8 Tips for Restless Leg Syndrome During Pregnancy


Restless leg syndrome affects a lot of people, but it seems to be a very common issue with pregnant women. In fact, about one third of women who are pregnant will battle restless leg syndrome, also known as RLS. RLS makes it difficult to get a good night’s sleep, which can make you, mom-to-be, grumpier and more tired than usual.

Why Do Pregnant Women Get RLS?

Pregnant leg syndrome
Source: http://www.healthline.com/

What makes pregnant women so susceptible to restless leg syndrome? Experts still aren’t sure what causes RLS in pregnant women, but many believe it’s a genetic condition. Some also say that RLS is caused by an imbalance of dopamine, the brain chemical that keeps muscle movements even and smooth.

In pregnant women, restless leg syndrome may also be a sign that you’re not getting enough iron or folic acid. Some evidence also suggests that higher estrogen levels may contribute to the problem.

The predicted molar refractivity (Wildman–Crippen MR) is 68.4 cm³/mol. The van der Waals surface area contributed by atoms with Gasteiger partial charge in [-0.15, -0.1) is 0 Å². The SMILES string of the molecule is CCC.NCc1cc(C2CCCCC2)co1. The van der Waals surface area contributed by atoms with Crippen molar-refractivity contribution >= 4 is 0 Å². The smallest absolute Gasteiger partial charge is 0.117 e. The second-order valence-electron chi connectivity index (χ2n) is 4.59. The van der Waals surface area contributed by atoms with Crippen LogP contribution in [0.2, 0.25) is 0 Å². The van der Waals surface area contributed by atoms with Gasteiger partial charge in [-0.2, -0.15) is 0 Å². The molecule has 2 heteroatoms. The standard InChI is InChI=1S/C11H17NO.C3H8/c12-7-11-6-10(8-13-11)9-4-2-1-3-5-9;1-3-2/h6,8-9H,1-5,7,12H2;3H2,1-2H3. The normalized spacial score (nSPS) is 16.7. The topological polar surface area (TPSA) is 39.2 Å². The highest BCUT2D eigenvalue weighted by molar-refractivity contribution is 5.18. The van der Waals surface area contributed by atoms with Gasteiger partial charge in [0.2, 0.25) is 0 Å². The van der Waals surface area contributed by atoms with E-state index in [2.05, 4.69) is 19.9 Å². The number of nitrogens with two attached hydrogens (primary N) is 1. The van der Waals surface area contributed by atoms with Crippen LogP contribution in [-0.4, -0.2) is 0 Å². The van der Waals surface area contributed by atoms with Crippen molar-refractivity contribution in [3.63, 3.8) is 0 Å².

Pregnant women with RLS are more likely to have longer labor, and may even need a C-section.

Common Symptoms of RLS

Pregnant woman having restless leg syndrome
Source: http://www.drmorris.com.au/

Many women experience the following sensations in their legs:


  • Burning
  • Itching
  • Pulling
  • “Creepy-crawly” feeling

These sensations give you an overwhelming urge to move your legs. Once you do move your legs, the sensations subside – temporarily.

The good news is that RLS won’t harm your baby. The bad news is that the usual treatments for typical leg cramps, like stretching, flexing and exercising, won’t work. And prescriptions that are meant to relieve restlessness can’t be taken during pregnancy.

What can you do about restless leg syndrome?

8 Tips to Calm RLS during Pregnancy

If the symptoms of RLS are severe enough to keep you up at night, you should see your doctor right away. Typically, Mirapex or Requip are used to treat RLS, but these drugs have not been tested in pregnant women. For this reason, doctors won’t prescribe these medications for RLS if you’re pregnant.